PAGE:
Lady I performing at the Main Stage

Manila Music Festival: My Top 5 Highlights

At some point, I had to stop getting jealous of all those Coachella galleries online. I had to stop fantasizing that the Philippines would come up with its own version of Woodstock. I opened my eyes and realized that we do have spectacular music festivals.

From small-scale events such as the upcoming Luna Musikalawaig Full Moon Festival in Talakag, Bukidnon, to heavily marketed festivals such as the recent Malasimbo in Puerto Gallera, the festival culture in the Philippines is alive and growing.

Time check: 9 p.m.
Kate was here.
The Manila Music Festival was organized by Volume Unit Entertainment with the support of the Philippine Department of Tourism.
My three favorite dancers of the night. Dudes, whoever you are, you rocked!

On Tuesday I attended the first Manila Music Festival that was held at the Alphaland Bay City Grounds, a reclaimed area off the coast of Manila Bay, where hundreds gathered from 2 p.m. to the wee hours of the morning to celebrate art and good music.

For some kids it was a chance to unleash their inner hippies; for others it was an extension of the Malasimbo fever. Since I skipped Cebu’s Sinulog among other major festivals early this year, the Manila Music Festival was it—my summer festival getaway. Here, my top five highlights of the MMF:

1. Ali Shaheed Muhammad

He may label himself as a DJ/producer, but fans of ’90s hip-hop will forever know him as one-third of the legendary A Tribe Called Quest. He flew 18 hours from Brooklyn to Manila and was slated to spin for only about an hour that night, but the gracious Ali Shaheed treated his Manila fans to more than two hours of classic tracks from the good old days when hip-hop was more about lyrical poetry and less about shots and hoes. It’s too bad he didn’t play as many ATCQ tracks as I had hoped.

Ali Shaheed Muhammad of A Tribe Called Quest
Lucky Jason Arellano got Al Shaheed to sign his vinyl record of ATCQ.

2. Afrika Bambaataa

It still hasn’t sunk in that I was just a few feet away from music royalty, the man they call the godfather of hip-hop, Afrika Bambaataa. With the help of his group, Zulu Nation, Afrika turned the Manila Music Festival into one big block party. He threw in a few of his ’90s and ’80s singles into his DJ mix of pure, pop-free hip-hop, as the crowd danced on the dirt like there was no tomorrow.

The godfather of hip-hop, Afrika Bambaataa
Afrika Bambaataa’s block party, Manila style
Mosh pit

3. June Marieezy

I have been following her music for months now, and I was ecstatic to finally see this talented Texan perform live with her Manila-based posse, Deeper Manila. As if sprinkled with a little bit of Erykah Badu, June’s soulful jazzy voice is a standout from the hordes of cover-obsessed and pretentious musicians that pollute the local music industry. She was about to end her set when fans such as myself screamed for more, and I was thrilled when she sang my favorite June Marieezy track, “Sometimes.”

She may be part of the indie rock band, Good Morning High Fives, but I like June Marieezy best when she’s doing soul/R&B music with Deeper Manila.
Approximately 4 p.m.
The only pitched tent at the event

4. Sarah Meier

There’s a reason why she’s revered as one of the best TV presenters in the country. As a former MTV VJ, this girl knows her stuff. You can tell how good an event host is when she’s faced with dead air and the need to stretch the chatter while waiting for bands to set up or when the technical stuff is taking longer than expected. Without a dummy board or cliché catch phrases from a cue card, Sarah Meier-Albano engaged the audience with her knowledge of music history. I was impressed with how she introduced Afrika Bambaataa and Al Shaheed by taking us back to the era when hip-hop was a developing genre. Good job, Sarah. We badly need more VJs like you.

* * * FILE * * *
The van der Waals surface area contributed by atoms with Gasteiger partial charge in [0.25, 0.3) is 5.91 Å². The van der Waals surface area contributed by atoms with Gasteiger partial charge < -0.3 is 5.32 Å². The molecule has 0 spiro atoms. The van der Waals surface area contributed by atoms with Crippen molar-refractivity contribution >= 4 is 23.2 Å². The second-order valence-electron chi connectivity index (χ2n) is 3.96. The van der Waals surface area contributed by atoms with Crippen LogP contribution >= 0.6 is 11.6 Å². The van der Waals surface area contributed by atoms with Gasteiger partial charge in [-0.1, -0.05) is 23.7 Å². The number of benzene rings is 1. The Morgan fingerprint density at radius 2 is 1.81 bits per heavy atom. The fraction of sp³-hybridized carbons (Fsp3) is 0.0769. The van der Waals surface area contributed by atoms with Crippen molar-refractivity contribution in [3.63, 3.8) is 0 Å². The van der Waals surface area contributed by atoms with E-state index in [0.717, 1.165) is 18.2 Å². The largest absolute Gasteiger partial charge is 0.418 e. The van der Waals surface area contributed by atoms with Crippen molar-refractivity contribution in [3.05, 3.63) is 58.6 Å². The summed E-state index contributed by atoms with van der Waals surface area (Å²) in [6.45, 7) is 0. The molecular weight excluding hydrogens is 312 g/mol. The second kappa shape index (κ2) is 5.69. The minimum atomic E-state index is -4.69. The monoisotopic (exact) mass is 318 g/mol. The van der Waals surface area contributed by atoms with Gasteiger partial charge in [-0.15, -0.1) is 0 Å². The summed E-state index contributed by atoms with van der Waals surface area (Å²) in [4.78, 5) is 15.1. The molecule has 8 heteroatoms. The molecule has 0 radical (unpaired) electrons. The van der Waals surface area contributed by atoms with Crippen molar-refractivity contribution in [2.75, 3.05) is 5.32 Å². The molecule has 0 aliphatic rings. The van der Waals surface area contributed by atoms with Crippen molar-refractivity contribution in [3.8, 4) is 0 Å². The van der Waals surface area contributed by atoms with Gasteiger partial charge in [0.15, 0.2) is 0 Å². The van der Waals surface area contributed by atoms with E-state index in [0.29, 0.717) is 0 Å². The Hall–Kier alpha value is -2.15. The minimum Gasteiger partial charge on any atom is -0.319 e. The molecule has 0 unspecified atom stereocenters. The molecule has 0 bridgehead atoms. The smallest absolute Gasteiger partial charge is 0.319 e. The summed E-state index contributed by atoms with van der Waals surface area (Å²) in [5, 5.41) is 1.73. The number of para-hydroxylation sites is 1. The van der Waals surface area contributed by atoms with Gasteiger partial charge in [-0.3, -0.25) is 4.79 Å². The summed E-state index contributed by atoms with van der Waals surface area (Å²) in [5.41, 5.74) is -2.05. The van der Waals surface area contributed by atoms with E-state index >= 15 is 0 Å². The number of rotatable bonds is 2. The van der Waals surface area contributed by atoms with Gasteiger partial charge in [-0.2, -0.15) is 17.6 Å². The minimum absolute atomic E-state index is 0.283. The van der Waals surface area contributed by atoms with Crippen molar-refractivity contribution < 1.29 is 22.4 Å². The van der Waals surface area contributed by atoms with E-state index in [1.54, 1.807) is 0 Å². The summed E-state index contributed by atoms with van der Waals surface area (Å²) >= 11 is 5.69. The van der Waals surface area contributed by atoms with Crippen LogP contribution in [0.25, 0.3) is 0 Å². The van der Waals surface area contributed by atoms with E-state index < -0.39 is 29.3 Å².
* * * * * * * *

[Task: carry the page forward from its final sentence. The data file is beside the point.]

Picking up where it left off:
Event host Sarah Meier-Albano (right) talks to the crowd while Al Shaheed (middle) sets up.
Lady I performing at the Main Stage
9:30 pm: The audience hears a repetitive “I’m f*****g drunk!” from the Red Bull Stage. The night has definitely kicked in.

5. Parking Lot Party

When faced with overpriced drinks (P100 for a small plastic cup of beer and P200 for a can of Red Bull? No thanks!), you can count on frugal Pinoys to get buzzed in their own terms. Many of us would go back and forth to the parking area to finish stashes of liquor we bought from the convenience store. The result: an impromptu pick-up truck party!

Scroll down to see more photos that hopefully captured enough of the festival’s uninhibited and fun vibe. This event deserves an annual repeat.

Free silkscreen printing if you bring your own white shirt. If not, shirts are for sale at P200 each.
The red velvet rope was a dud.
Who’s the curliest of them all? (L-R) Yours truly, Lara Parpan of Women’s Health Magazine, and Naomi Tamayo of the Philippine Allstars
Tailing the Allstars
Anton Osmena checks out the Guactruck mobile eatery.
Water soakers to beat the heat
The Allstars strut their stuff onstage
Zulu Nation’s words to the new generation: “Is your face always on Facebook? Put your face in a book for a change.”
Souvenir shop
Dee Jae Paeste is ready to paint
Almost finished: Dee Jae Paeste’s graffiti
B-Jeep, a.k.a. electric-powered jeepney
It’s not a music festival without port-o-potties!
This electric jeepney saved the commuters from walking to and from Macapagal Road.

Please bring Erykah Badu, Lauryn Hill, and India.Arie next year!

See more galleries here:
Joseph Villaroman
James Bringas
Status Magazine
Will Wilkins

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